Advocates for Individuals with Disabilities Foundation Incorporated v. Russell Enterprises Incorporated

Filing 12

ORDER granting 5 Defendant's Motion to Dismiss for lack of subject matter jurisdiction as to Plaintiff's federal claim (Count I of Plaintiff's Complaint, without prejudice; there being no just reason for delay, the Clerk shall enter judgment of dismissal without prejudice on Count I. The Clerk shall remand Plaintiff's state claim to the Maricopa County Superior Court. IT IS FURTHER ORDERED denying as moot 5 Defendant's Motion to Dismiss for failure to state a claim. Signed by Senior Judge James A Teilborg on 12/9/16. (Attachments: # 1 Remand Letter)(LSP)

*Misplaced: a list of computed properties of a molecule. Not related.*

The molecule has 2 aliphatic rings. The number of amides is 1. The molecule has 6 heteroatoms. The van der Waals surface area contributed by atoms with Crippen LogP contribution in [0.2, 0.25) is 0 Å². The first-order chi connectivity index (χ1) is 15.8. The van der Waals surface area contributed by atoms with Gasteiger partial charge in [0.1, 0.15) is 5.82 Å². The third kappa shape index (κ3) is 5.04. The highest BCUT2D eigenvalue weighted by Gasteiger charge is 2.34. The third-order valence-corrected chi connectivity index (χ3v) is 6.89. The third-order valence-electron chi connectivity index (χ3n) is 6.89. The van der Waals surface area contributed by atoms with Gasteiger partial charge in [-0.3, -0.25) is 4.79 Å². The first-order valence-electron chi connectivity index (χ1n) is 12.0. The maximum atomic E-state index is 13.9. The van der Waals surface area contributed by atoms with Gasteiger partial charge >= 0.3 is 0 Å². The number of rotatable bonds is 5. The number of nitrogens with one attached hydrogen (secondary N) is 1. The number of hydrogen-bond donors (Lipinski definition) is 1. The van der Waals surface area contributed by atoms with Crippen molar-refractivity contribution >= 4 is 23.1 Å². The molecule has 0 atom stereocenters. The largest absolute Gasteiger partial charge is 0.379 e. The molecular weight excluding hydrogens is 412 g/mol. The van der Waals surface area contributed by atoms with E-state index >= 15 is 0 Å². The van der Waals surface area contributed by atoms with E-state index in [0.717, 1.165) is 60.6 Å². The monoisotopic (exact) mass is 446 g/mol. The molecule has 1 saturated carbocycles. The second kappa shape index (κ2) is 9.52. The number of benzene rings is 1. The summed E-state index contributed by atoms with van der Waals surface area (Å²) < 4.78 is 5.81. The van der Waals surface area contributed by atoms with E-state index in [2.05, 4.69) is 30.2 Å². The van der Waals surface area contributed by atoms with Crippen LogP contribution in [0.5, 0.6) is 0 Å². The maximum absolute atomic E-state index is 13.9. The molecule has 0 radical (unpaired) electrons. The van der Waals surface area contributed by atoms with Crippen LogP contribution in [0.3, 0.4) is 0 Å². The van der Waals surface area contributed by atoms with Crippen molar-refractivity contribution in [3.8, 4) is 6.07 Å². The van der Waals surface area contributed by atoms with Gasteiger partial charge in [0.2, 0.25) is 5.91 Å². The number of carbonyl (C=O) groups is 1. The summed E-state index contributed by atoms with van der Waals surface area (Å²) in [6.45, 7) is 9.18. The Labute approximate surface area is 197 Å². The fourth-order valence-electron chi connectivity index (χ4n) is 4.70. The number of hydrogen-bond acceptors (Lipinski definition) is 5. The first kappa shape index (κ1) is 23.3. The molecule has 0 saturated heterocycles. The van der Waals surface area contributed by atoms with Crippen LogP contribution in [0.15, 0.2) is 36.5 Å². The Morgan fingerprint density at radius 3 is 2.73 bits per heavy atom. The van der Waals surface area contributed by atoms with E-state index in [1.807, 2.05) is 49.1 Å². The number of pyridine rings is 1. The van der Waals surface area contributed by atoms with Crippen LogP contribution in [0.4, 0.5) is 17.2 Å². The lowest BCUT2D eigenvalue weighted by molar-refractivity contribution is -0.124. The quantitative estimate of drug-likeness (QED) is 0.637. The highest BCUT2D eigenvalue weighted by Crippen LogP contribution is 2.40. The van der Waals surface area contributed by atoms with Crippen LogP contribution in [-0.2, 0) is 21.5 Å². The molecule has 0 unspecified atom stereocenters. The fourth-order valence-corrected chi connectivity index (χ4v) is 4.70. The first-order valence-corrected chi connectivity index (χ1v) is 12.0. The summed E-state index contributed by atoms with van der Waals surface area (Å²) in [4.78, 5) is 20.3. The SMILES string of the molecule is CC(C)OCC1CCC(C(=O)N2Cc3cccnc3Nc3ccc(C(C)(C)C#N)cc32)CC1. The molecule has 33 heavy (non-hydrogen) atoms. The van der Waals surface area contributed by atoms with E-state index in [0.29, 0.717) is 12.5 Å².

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1 WO 2 3 4 5 6 IN THE UNITED STATES DISTRICT COURT 7 FOR THE DISTRICT OF ARIZONA 8 9 Advocates for Individuals with Disabilities Foundation Inc., 10 Plaintiff, No. CV-16-02380-PHX-JAT ORDER 11 12 13 v. Russell Enterprises Inc., Defendant. 14 15 Pending before the Court are: (1) Defendant Russell Enterprises, Inc.’s Motion to 16 Dismiss (Defendant’s “Motion”), (Doc. 5); (2) Plaintiff Advocates for Individuals with 17 Disabilities Foundation, Inc.’s Response to Defendant’s Motion, (Doc. 10); and 18 (3) Defendant’s Reply in Support of its Motion, (Doc. 11). The parties did not request 19 oral argument. The Court now rules on Defendant’s Motion. 20 I. BACKGROUND 21 Plaintiff is a non-profit charitable foundation which has “past, present[,] and future 22 relationships or associations with individuals with disabilities.” (Doc. 1-1 at ¶¶ 49–51). 23 This case is one of many filed by attorneys Peter Strojnik and Fabian Zazueta that alleges 24 violations of the Americans with Disabilities Act (“ADA”) and similar state statutes. 1 25 1 26 27 28 Since March 2016, 167 of Mr. Strojnik and/or Mr. Zazueta’s cases have been filed in or removed to this Court, either on behalf of Plaintiff or one of its related entities, Advocates for Individuals with Disabilities, LLC or Advocates for American Disabled Individuals, LLC. Defendant claims that “Plaintiff’s counsel has filed over 900 nearly identical lawsuits in Maricopa County Superior Court” on behalf of Plaintiff or Plaintiff’s related entities. (Doc. 5 at 2); see also Advocates for Individuals with Disabilities Found. Inc. v. Golden Rule Props. LLC, No. CV-16-02413-PHX-GMS, 2016 WL 5939468, at *5 1 “These cases all appear to assert identical allegations—that the defendant business (the 2 nature of which usually is not identified in the complaint) has violated the ADA by 3 having inadequate signage or parking spaces for disabled persons.” Advocates for 4 Individuals with Disabilities LLC v. WSA Props. LLC, No. CV-16-02375-PHX-DGC, 5 2016 WL 5436810, at *1 (D. Ariz. Sept. 29, 2016). In this case, Plaintiff alleges that 6 Defendant has failed “to design, construct, and/or own or operate public accommodations 7 that are fully accessible to, and independently usable by, disabled people.” 8 (Doc. 1-1 at ¶ 51). Plaintiff brings its claims against Defendant under the ADA and the 9 ADA’s counterpart under Arizona law, Ariz. Rev. Stat. § 41-1492. (Id. at ¶¶ 79–92). 10 After Defendant removed this case to federal court, Defendant filed its Motion, 11 arguing first that the Court lacks subject matter jurisdiction. (Doc. 5 at 3–12). Defendant 12 alternatively argues that the Court should dismiss Plaintiff’s complaint because it fails to 13 state a claim. (Id. at 12–13). Plaintiff admits that it lacks Article III standing to sue in 14 federal court but argues that the Court should remand this case to Arizona state court. 15 (Doc. 10 at 1–3). Defendant rejoins that the Court should dismiss this case without 16 remand because any such remand would be futile. (See Doc. 11). 17 II. LEGAL STANDARD 18 Under Federal Rule of Civil Procedure 12(b)(1), a litigant may seek dismissal of 19 an action for lack of standing because “Article III standing is a species of subject matter 20 jurisdiction.” Carijano v. Occidental Petroleum Corp., 643 F.3d 1216, 1227 21 (9th Cir. 2011) (citation omitted). To survive a defendant’s motion to dismiss, the 22 plaintiff has the burden of proving jurisdiction. Tosco v. Cmtys. for a Better Env’t, 23 236 F.3d 495, 499 (9th Cir. 2000). 24 Following removal of an action from state court to federal court, the federal court 25 “shall” remand the case back to state court “[i]f at any time before final judgment it 26 appears that the district court lacks subject matter jurisdiction.” 27 28 (D. Ariz. Oct. 13, 2016) (“AID and its counsel have filed more than 1,000 lawsuits in the past year asserting identical state and federal claims in state court.”). -2- 1 28 U.S.C. § 1447(c) (2012). Although § 1447(c) uses the word “shall,” the Ninth Circuit 2 Court of Appeals has allowed dismissal, rather than remand, if a state court would 3 inevitably dismiss the case as well, rendering a remand futile. See, e.g., Deutsch v. Turner 4 Corp., 324 F.3d 692, 718–19 & n.22 (9th Cir. 2003) (declining to remand case involving 5 uncertain federal jurisdiction because a state court would inevitably dismiss on statute of 6 limitations grounds); Bell v. City of Kellogg, 922 F.2d 1418, 1424–25 (9th Cir. 1991) 7 (“Where the remand to state court would be futile, however, the desire to have state 8 courts resolve state law issues is lacking. We do not believe Congress intended to ignore 9 the interest of efficient use of judicial resources.”). However, a court should only apply 10 the futility doctrine “where there is ‘absolute certainty that remand would prove futile.’” 11 Bell, 922 F.2d at 1425 (quoting M.A.I.N. v. Comm’r, Me. Dep’t of Human Servs., 12 876 F.2d 1051, 1054 (1st Cir. 1989)). 13 III. ANALYSIS 14 Plaintiff argues “there is [a] strong likelihood that Plaintiff’s claims will survive 15 any challenge based on subject matter jurisdiction when heard by Arizona state courts.” 16 (Doc. 10 at 3). Defendant responds that, although Arizona courts apply a different legal 17 standard for standing than federal courts, Plaintiff still cannot prove standing under the 18 Arizona standard. (Doc. 11 at 3). 19 Unlike the United States Constitution, the Arizona Constitution does not require a 20 party to assert an actual “case or controversy” in order to establish standing. Karbal v. 21 Ariz. Dep’t of Revenue, 158 P.3d 243, 245 (Ariz. Ct. App. 2007). However, as a matter of 22 “sound judicial policy,” the Arizona Supreme Court requires plaintiffs seeking redress in 23 Arizona to demonstrate their standing to sue. Bennett v. Napolitano, 81 P.3d 311, 316 24 (Ariz. 2003). Standing in Arizona generally requires “an injury in fact, economic or 25 otherwise, caused by the complained-of conduct, and resulting in a distinct and palpable 26 injury giving the plaintiff a personal stake in the controversy’s outcome.” Strawberry 27 Water Co. v. Paulsen, 207 P.3d 654, 659 (Ariz. Ct. App. 2008). Specifically, the injury 28 must be “particularized” to the plaintiff itself. Bennett v. Brownlow, 119 P.3d 460, 463 -3- 1 (Ariz. 2005) (“To establish standing, we require that [the plaintiffs] show a particularized 2 injury to themselves.”). 3 However, because standing raises only prudential—not constitutional—concerns, 4 Arizona courts have waived the standing requirement “on rare occasions.” Brownlow, 5 119 P.3d at 462–63 (citing Rios v. Symington, 833 P.2d 20, 22 n.2 (Ariz. 1992)). The 6 Arizona Supreme Court has elaborated that “as a matter of discretion, we can waive the 7 requirement of standing . . . only in exceptional circumstances, generally in cases 8 involving issues of great public importance that are likely to recur.” Sears v. Hull, 9 961 P.2d 1013, 1019 (Ariz. 1998); see, e.g., Rios, 833 P.2d at 22 (accepting jurisdiction 10 notwithstanding “potential standing issues” in an action brought by the state senate 11 president 12 714 P.2d 386, 387 n.1 (Ariz. 1986) (waiving standing requirement because the case 13 involved a claim that the state statute governing procedures for municipal annexation 14 violated the equal protection clauses of the federal and state constitutions); State v. B Bar 15 Enters., 649 P.2d 978, 980 n.2 (Ariz. 1982) (reaching the merits of a claim despite 16 appellants’ lack of standing because the claim required the court to determine the 17 constitutionality of a statute that had not yet been interpreted); Montgomery v. Mathis, 18 290 P.3d 1226, 1234 n.7 (Ariz. Ct. App. 2012) (waiving the standing requirement in a 19 case regarding whether the Arizona Independent Redistricting Commission was required 20 to follow Arizona’s Open Meeting Law). Besides limiting use of the waiver to “issues 21 of great public importance,” the Arizona Supreme Court has not provided objective 22 guidance as to whether a case presents one of the “rare occasions” for a court to waive 23 the standing requirement. Sears, 961 P.2d at 1019. against the governor); Goodyear Farms v. City of Avondale, 24 Here, Plaintiff does not affirmatively argue that it has standing under Arizona law. 25 Rather, Plaintiff argues that the Court cannot determine with “absolute certainty” that a 26 state court would dismiss this case because Plaintiff lacks standing under Arizona law. 27 (Doc. 10 at 3). The Court agrees. Although Defendant has demonstrated that Plaintiff 28 cannot meet the particularized injury requirement under Article III, (see Doc. 11 at 3), -4- 1 and Arizona courts have applied Article III case law to determine whether a plaintiff 2 alleged a particularized injury, see, e.g., McComb v. Super. Ct., 943 P.2d 878, 882–83 3 (Ariz. Ct. App. 1997), the Court cannot state with “absolute certainty” that a state court 4 would not waive the standing requirement in this case. Further, Defendant does not 5 present any argument convincing the Court that a state court would not waive Arizona’s 6 standing requirement in this case. See Conrad Assocs. v. Hartford Accident & Indem. 7 Co., 994 F. Supp. 1196, 1198 (N.D. Cal. 1998) (“In a motion to remand to state court, the 8 party asserting federal jurisdiction has the burden of proof.”). Therefore, remand of 9 Plaintiff’s state claims to the Arizona state court is the appropriate action in this case. 10 However, in remanding this case, the Court will dismiss Plaintiff’s federal claims 11 without prejudice. Plaintiff argues that the Court should remand both the state and federal 12 claims because “[s]tate [c]ourts have concurrent jurisdiction to hear the claims.” (Doc. 10 13 at 3). While the Court does not dispute the state court’s concurrent jurisdiction, Plaintiff 14 is actually arguing that a state’s more-lenient standing requirements can divest a federal 15 court of its 28 U.S.C. § 1331 federal question jurisdiction, which Defendant invoked by 16 removing this case to federal court. Plaintiff does not address, and the Court finds no 17 authority, that such divestment is possible. See, e.g., DaimlerChrysler Corp. v. Cuno, 18 547 U.S. 332, 339, 354 (2006) (ordering the district court to dismiss—not remand to state 19 court—an action originally filed in state court because the plaintiffs lacked Article III 20 standing and despite plaintiffs filing motions to remand the case to state court); Lone Star 21 Coll. Sys. v. Immigration Reform Coal. of Tex., 418 S.W.3d 263, 280 (Tex. App. 2013) 22 (Christopher, J., concurring) (“[I]f [the plaintiff] had sued [the defendant] in federal court 23 for violating federal law, it would have had no Article III standing—whether based on 24 state or municipal taxpayer status—to do so. Why then should [the plaintiff] have 25 standing to bring the same claim in state court?”); Paul J. Katz, Standing in Good Stead: 26 State Courts, Federal Standing Doctrine, and Reverse-Erie Analysis, 99 Nw. U. L. 27 Rev. 1315, 1352 (2005) (“Federal courts have constitutional jurisdiction of cases ‘arising 28 under’ the laws of the United States. Article III jurisdiction is only a ceiling for federal -5- 1 subject matter jurisdiction, but Congress in 1866 copied this ‘arising under’ language in 2 28 U.S.C. § 1331 to grant federal courts general subject matter jurisdiction . . . . [I]t 3 seems unreasonable that the Constitution would allow Congress to use state courts to 4 enforce statutory directives where federal courts cannot.”); see also generally William A. 5 Fletcher, The “Case or Controversy” Requirement in State Court Adjudication of 6 Federal Questions, 78 Calif. L. Rev. 263 (1990). 7 IV. CONCLUSION 8 For the foregoing reasons, 9 IT IS ORDERED the Court GRANTS Defendant’s Motion to Dismiss for lack of 10 subject matter jurisdiction as to Plaintiff’s federal claim (Count I of Plaintiff’s Complaint, 11 Doc. 1-1 at ¶¶ 79–85) without prejudice, (Part of Doc. 5); there being no just reason for 12 delay, the Clerk of the Court shall enter judgment of dismissal without prejudice on 13 Count I. 14 IT IS FURTHER ORDERED the Clerk of the Court shall remand Plaintiff’s 15 state claim (Count II of Plaintiff’s Complaint, Doc. 1-1 at ¶¶ 86–92) to the Maricopa 16 County Superior Court. 17 18 19 IT IS FURTHER ORDERED the Court DENIES Defendant’s Motion to Dismiss for failure to state a claim as moot. (Part of Doc. 5). Dated this 9th day of December 2016. 20 21 22 23 24 25 26 27 28 -6-